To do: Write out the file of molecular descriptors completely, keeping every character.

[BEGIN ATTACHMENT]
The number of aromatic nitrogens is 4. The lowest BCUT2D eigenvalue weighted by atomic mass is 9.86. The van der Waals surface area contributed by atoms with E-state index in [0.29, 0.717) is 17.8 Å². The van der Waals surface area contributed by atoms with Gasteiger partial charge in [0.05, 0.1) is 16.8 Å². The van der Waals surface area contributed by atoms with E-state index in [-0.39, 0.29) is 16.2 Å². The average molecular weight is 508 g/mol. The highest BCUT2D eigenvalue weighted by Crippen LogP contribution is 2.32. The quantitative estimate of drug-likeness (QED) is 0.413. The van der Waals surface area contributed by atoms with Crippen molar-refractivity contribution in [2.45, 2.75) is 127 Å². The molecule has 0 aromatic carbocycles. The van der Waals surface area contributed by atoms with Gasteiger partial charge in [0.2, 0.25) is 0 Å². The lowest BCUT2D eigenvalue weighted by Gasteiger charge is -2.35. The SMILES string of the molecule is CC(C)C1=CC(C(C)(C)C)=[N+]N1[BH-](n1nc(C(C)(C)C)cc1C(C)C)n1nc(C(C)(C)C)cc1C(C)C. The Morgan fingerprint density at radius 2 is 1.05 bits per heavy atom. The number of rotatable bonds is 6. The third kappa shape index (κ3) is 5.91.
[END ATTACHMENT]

The number of aromatic nitrogens is 4. The lowest BCUT2D eigenvalue weighted by atomic mass is 9.86. The van der Waals surface area contributed by atoms with E-state index in [0.29, 0.717) is 17.8 Å². The van der Waals surface area contributed by atoms with Gasteiger partial charge in [0.05, 0.1) is 16.8 Å². The van der Waals surface area contributed by atoms with E-state index in [-0.39, 0.29) is 16.2 Å². The average molecular weight is 508 g/mol. The highest BCUT2D eigenvalue weighted by Crippen LogP contribution is 2.32. The quantitative estimate of drug-likeness (QED) is 0.413. The van der Waals surface area contributed by atoms with Crippen molar-refractivity contribution in [2.45, 2.75) is 127 Å². The molecule has 0 aromatic carbocycles. The van der Waals surface area contributed by atoms with Gasteiger partial charge in [0.2, 0.25) is 0 Å². The lowest BCUT2D eigenvalue weighted by Gasteiger charge is -2.35. The SMILES string of the molecule is CC(C)C1=CC(C(C)(C)C)=[N+]N1[BH-](n1nc(C(C)(C)C)cc1C(C)C)n1nc(C(C)(C)C)cc1C(C)C. The Morgan fingerprint density at radius 2 is 1.05 bits per heavy atom. The number of rotatable bonds is 6. The third kappa shape index (κ3) is 5.91.